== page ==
“Well… Because… I… I daresay it slipped my mind,” Richard replied uncertainly, as Clara shook her head, clicked off the dim lamp beside their bed once more, and turned away before plumping her pillow and lying down. It would be hours before she eventually fell asleep, for something else was troubling her, and not something she cared to share with her husband; she knew that name, Edward Lupin. She’d heard it before, she just didn’t know where. It rang a bell somewhere deep inside of her, like knowing one line of a song and not being able to conjure up any of the other lyrics or remember the title. All she knew was that thinking about the small child, about little Edward Lupin, had a haunting feeling about it, as if something was wrong.

The next day Clara Tilney woke up at six o’clock to find the small boy sitting at the kitchen table before the stove, staring out of the window at the now snow-coated garden, while Treacle stood with her head in the boy’s lap and gazed longingly up at his expressionless face.

Clara gave a small cough. “Morning.” She ventured.

The boy twisted round and smiled, still without uttering a word.

Clara decided that now was as good a time as any to question the pale boy about what had kept her awake for most of the night. The more she’d thought about his name, the further she’d felt from discovering why it was so familiar. She had hardly been distracted by Richard’s snores, which normally prevented her from doing anything except silently seeth and will him to stop… breathing completely (she used to joke, with the sort of bitterness such that if she and Richard were the unfortunate protagonists of  a murder mystery novel and Richard its tragic victim, she would probably be arrested and trialled with not much more evidence than those comments alone). She had remained embroiled in her own thoughts, jumping from one to another, clawing her way up her increasingly ephemeral ladder of suspicions, looking for just one solid rung of clarity on which to stand and find her confusion explained. There seemed to be nothing of use in the library of her mind, until – as is so often the case with realisations – suddenly there was.

There had been an old family in the village called Lupin, sixty years ago, fifty maybe, long before she and Richard had lived there, or were even born. She knew this because she had seen the name written under photos of the cricket team at the village hall, for which their sons had played. The older ones at least. The youngest one had been too young, and ill too. She remembered being told that he’d always been in poor health, rarely seen out with his brothers. The parents were rumoured to be odd, as well. In any case, the family had moved away when the children were all still quite young. Clara thought about where they would be now. They’d all be older than she and Richard were. Perhaps they’d gone to another village nearby, or to the city. Except… hadn’t one of them stayed? Or come back at least? Yes… that was right… the firstborn, he’d come back as an adult, unmarried, secluded, quietly marked by the strange reputation his family had managed to maintain for themselves even after all these years. And yet, although he arrived as a single man, he did get married, to a local woman, in the village church in fact. Clara had assumed they’d moved away again, never having seen them, rarely having heard them talked about. But as she lay awake, breathing in time with Richard’s snores, she began to question herself.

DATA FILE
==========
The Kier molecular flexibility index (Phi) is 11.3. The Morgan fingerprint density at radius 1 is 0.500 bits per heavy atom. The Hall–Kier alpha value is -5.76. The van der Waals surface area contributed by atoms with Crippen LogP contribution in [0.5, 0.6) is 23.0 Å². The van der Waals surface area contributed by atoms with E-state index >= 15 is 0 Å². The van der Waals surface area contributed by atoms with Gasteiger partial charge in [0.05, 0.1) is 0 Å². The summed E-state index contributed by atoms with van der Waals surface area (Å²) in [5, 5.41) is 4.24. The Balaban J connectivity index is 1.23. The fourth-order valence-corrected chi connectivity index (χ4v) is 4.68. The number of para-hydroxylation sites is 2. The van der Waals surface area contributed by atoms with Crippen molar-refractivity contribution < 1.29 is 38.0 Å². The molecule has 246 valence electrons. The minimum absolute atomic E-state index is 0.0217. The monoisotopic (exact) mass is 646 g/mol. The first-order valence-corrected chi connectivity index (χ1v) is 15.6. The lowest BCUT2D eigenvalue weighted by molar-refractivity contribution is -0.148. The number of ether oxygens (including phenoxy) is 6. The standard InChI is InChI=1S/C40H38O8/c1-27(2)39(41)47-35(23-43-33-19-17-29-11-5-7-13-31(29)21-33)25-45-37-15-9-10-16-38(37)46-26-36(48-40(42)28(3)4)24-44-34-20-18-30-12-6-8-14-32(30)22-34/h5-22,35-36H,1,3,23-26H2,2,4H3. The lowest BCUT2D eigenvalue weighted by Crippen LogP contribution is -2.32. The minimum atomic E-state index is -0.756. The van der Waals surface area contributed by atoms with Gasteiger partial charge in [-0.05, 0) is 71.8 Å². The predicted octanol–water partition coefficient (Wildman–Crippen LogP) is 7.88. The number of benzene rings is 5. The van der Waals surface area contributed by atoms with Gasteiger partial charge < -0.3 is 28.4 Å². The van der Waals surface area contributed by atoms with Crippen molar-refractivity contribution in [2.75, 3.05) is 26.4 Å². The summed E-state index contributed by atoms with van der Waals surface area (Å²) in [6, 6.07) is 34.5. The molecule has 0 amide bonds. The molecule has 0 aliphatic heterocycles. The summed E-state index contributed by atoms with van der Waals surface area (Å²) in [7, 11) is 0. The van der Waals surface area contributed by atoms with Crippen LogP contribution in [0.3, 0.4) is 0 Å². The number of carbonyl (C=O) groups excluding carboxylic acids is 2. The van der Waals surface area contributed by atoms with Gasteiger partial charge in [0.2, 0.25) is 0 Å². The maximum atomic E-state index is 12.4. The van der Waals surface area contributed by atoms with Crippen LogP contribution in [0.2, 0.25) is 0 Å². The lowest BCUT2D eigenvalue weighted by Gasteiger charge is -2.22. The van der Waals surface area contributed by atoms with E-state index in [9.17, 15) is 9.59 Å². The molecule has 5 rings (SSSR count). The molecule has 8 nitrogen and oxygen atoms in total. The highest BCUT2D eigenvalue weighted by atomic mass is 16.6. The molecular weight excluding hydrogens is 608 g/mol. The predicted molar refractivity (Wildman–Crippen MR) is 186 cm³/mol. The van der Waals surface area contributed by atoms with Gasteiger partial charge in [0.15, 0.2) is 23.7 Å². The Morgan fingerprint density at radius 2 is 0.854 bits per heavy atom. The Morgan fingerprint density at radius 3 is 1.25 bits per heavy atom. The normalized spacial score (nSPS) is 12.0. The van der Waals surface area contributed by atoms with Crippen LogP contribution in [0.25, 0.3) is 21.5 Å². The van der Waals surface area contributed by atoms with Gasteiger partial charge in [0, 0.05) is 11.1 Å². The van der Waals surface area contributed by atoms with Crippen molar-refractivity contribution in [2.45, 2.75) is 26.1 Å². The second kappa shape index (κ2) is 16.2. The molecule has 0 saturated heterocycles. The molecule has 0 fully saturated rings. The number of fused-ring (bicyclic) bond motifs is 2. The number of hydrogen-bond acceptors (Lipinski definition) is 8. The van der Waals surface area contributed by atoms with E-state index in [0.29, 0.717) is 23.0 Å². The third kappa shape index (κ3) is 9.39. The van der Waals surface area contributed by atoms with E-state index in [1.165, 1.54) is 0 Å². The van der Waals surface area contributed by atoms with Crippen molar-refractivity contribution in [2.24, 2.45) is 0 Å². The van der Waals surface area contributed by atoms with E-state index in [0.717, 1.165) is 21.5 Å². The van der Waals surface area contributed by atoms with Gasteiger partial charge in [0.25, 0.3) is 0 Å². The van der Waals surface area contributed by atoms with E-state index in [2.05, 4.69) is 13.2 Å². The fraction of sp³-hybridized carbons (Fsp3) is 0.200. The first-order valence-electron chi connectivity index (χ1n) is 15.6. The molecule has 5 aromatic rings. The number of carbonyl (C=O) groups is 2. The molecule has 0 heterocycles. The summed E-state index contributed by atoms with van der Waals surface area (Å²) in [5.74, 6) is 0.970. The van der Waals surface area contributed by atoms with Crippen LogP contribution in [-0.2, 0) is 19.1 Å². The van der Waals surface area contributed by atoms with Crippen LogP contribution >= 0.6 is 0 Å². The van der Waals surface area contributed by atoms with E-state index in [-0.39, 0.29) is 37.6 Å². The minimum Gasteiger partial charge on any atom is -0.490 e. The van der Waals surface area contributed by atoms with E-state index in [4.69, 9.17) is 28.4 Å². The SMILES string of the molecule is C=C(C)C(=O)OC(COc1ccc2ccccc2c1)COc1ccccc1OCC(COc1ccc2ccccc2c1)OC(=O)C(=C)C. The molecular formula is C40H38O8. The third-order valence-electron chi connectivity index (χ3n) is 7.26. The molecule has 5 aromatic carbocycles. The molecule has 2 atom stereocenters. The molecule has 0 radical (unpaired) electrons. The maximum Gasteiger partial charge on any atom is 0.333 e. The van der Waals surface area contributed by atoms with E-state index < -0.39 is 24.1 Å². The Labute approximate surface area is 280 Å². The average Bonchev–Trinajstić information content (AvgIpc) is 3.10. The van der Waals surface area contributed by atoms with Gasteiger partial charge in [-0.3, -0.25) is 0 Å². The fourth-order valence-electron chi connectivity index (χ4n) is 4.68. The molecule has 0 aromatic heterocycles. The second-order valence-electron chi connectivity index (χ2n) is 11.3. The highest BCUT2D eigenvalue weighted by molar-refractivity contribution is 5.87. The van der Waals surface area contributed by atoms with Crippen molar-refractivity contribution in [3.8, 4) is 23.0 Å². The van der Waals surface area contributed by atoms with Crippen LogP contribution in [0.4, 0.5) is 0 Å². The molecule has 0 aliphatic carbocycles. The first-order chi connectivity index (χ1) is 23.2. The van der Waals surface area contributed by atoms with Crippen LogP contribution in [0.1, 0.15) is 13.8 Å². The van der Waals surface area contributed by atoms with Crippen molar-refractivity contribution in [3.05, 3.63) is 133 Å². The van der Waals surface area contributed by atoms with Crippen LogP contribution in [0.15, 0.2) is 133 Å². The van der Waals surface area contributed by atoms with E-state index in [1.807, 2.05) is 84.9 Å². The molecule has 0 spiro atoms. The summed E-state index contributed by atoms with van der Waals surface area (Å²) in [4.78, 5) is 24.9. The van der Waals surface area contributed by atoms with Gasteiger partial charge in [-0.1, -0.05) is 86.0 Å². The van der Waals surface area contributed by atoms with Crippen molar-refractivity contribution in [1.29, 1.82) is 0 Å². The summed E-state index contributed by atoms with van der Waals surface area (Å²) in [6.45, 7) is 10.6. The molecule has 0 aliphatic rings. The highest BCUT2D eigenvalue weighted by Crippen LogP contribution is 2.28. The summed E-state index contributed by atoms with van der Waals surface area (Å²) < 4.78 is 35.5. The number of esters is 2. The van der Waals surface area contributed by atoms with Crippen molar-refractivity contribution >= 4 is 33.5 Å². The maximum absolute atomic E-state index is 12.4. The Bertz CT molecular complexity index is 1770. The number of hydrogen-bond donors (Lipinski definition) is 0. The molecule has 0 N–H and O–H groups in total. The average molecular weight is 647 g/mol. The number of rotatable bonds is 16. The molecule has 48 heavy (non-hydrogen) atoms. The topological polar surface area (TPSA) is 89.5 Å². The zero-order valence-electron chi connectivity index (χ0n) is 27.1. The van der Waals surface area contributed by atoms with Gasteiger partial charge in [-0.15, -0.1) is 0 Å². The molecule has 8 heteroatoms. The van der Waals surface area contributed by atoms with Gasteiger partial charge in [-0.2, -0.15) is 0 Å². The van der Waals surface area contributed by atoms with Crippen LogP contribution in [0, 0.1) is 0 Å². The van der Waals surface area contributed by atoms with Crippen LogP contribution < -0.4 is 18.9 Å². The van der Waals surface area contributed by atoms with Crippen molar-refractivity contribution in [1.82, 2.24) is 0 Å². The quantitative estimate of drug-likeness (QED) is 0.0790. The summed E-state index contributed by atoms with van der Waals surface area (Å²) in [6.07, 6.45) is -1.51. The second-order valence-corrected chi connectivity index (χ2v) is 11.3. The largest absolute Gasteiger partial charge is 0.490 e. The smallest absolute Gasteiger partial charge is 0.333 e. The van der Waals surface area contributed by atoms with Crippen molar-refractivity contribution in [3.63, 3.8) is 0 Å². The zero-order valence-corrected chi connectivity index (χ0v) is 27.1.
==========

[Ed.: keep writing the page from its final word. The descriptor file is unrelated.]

For what Clara’s wander through the village history had most importantly helped her remember, was that not only had this Lupin man married, but he had also had a son. Talked of even less than his father and the rest of his family, nonetheless he existed, she was sure of it. She remembered the midwives arriving to help deliver him the day he was born. She worked out that he’d probably be the same age as the little boy currently sat in her kitchen. This must be him! She felt certain of his identity: who he was, where he had come from, although she was less sure as to why he had wandered up to their house and knocked on the door last night. The most sensible assumption was that he was lost, or perhaps his parents had left to go somewhere and not returned yet. She had resolved to talk to him and to take him home with Richard that morning.

She stepped forward and pulled out a chair opposite him, sitting down and taking a breath, before asking: “Do you mind if I ask you a few questions?” The boy looked at her darkly. The joy on his face that had been there when Clara had greeted him was short-lived, and his dislike for being questioned was obvious in his dark blue eyes.

Of course Clara saw this change of emotion, but pretended to ignore it and tried to block out the previous evening’s scene, when she and her husband had desperately tried to gather information from the cold, shivering child, with little result.

She was about to ask him his name, but then she stopped herself. Should she ask? Would that be insensitive? He obviously wasn’t eager to share any information that would be of any value to the Tilneys, which meant that a questioning about it could lead to unpleasant results, and the last thing she wanted was to upset Edward.